– Ideally, the reviews should be no longer than 5-10 minutes so that the line moves quickly; if the lineup is not as long you could spend more time with people.


    What’s in it for you?

    – Lending your expertise to job seekers who can use your help!

    – Reaching out to the community/community service

    – You are welcome to pass out any marketing materials/literature you might have

    – Meet new people!

    Anyone interested in volunteering should email me to so I know who is coming. Any questions please email Feel free to forward to anyone you think might be interested.

    Spread the word about Thursday’s event to anyone looking for a job! Here is a flyer:


    Want information about exhibiting or have any other questions?  Please let me know.


    Thanks in advance!

  • #37907


    Lifetime Achievement Award Winner: Dr. Bill Schulz

    This year’s Manitoba Career Development Awards of Excellence Lifetime Achievement Award recipient is Dr. Bill Schulz.

    Dr. Schulz has been a force in career development, counselling, and ethics for over 40 years. Guest lecturer, author, and professor, Dr. Schulz has advanced the field of Career Development and created seminal works that have transformed and modernized the field, helping it develop into what it is today.

    Join us for the Awards Ceremony Luncheon where Dr. Schulz will receive the first ever Manitoba Career Development Awards of Excellence Lifetime Achievement Award.

    For more information on Dr. Schulz and his contribution to the field of Career Development, click here.

  • #38282


    Spread the News: Career Development Challenge COMING SOON!

    Canadian Council for Career Development (CCCD) is pleased to celebrate Canada Career Week November 3-7, 2014, and this year the members want to inform you about a new online career service tool, the Career Development Challenge.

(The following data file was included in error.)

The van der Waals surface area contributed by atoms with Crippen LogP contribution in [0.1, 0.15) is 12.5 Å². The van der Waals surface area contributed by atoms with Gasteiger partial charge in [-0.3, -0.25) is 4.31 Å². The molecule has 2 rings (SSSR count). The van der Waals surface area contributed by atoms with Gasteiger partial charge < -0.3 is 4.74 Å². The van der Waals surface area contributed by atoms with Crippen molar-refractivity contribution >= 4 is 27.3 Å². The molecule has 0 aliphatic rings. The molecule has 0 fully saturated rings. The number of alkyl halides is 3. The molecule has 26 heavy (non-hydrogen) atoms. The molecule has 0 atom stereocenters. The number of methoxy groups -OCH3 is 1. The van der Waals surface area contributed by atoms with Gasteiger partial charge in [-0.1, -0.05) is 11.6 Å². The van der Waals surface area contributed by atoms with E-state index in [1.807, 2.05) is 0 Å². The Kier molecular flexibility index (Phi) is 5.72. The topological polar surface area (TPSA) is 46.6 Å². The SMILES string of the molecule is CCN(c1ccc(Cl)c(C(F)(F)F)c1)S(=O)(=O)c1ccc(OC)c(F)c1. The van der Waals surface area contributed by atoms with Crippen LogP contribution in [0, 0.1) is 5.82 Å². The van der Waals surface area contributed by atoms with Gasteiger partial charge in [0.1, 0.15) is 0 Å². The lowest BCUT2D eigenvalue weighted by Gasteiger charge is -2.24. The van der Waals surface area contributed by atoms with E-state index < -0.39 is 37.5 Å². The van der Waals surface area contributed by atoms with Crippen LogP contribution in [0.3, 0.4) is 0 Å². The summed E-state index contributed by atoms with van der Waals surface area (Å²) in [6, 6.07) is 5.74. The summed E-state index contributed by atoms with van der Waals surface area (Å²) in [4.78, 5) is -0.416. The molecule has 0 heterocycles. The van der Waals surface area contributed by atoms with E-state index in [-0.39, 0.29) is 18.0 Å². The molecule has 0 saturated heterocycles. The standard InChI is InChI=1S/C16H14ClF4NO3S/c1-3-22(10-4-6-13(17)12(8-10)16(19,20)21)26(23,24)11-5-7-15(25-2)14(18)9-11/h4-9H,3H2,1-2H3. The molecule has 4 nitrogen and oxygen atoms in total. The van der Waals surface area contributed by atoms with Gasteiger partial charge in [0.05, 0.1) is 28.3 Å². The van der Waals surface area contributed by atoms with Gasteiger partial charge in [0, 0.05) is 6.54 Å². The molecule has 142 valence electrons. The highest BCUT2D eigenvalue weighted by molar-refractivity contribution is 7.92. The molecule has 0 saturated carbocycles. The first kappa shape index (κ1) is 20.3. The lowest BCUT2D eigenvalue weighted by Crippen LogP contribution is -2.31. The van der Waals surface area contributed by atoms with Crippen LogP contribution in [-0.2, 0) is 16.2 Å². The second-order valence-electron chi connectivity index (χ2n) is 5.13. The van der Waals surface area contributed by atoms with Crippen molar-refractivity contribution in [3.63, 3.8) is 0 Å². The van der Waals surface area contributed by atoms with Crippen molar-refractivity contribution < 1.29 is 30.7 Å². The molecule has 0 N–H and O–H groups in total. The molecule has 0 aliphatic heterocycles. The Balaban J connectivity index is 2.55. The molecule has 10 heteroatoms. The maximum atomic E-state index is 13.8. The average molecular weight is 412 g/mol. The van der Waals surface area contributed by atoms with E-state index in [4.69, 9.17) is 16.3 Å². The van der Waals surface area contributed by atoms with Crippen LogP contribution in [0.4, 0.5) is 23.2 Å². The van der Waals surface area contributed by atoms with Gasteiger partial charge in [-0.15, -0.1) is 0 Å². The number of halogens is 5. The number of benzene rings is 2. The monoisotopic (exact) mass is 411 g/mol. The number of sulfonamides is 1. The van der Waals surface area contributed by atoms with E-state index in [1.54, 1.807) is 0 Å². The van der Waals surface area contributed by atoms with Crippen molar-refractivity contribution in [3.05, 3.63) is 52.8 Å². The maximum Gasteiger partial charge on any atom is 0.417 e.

The Challenge weblink is The Challenge will formally launch on November 3rd; however, members of CCCD can start to use the quiz immediately. We hope you will encourage your clients, friends, and colleagues to try it out!

    The Challenge, which only takes 5-10 minutes to complete and is an interactive tool that explores skill and will relating to career development. In order to promote this Challenge, we have produced a button that you may upload to your member publications or news bulletins. We would also encourage you to place this banner or button on your website to be linked directly to the Challenge.

    We would also encourage you to follow us on social media:


    Twitter: @cccdchallenge


    Later, CCCD will be gathering data from the anonymous participants to share career development trends with Canadians.

    If you have any questions about the quiz, please don’t hesitate to contact:

    Kalene DeBaeremaeker



  • #38620


    National Careers Week 2015 returns in the UK from the 2nd – 6th March 2015

    The National Careers Week 2015 Campaign has now launched and brings schools and employers many more exciting initiatives to directly engage via essential resources, competitions, ambassadors and promotions from the NCW brand. The National Careers Week campaign continues to successfully deliver diverse and quality careers information to young people across the UK, who may not be able to access it otherwise.

    Don’t miss out on all the FREE careers content we will be sending in the build up to NCW 2015… Coming soon!


  • #40336


    Canada’s Safest Employers Psychological Safety Award is looking to honour workplaces with leading mental health programs.

    Psychological safety is a critical issue for business. Mental health problems are expected to cost employers $198 billion in lost productivity over the next 30 years, according to the Mental Health Commission of Canada.

    For more information, and to nominate your organization, visit

    Nominations close June 1, 2015.

    Now in its fifth year, the prestigious Canada’s Safest Employers competition recognizes organizations from across the country with the best occupational health and safety practices. Join us for Canada’s Safest Employers Awards gala taking place this fall in Toronto on Oct. 28.

  • #40866


    After several months of consultation on Employment and Social Development Canada’s (ESDC) work on informing student choice and the development of the  “Career Tool” (CT), I am pleased to advise you that the launch of the CT was announced in the Federal Budget on April 21st and that the tool is now available on the Job Bank website at ESDC has also released some of the data underlying the tool as open data for public use. This information is available today on the Government’s Open Data website,

    You are encouraged to take a look at the tool and to share it with students, colleagues and others in your networks. ESDC is also continuing to welcome feedback. If you have any comments, suggestions or observations to share regarding the tool and how it is being received by users, please feel free to register these through the feedback section of the tool.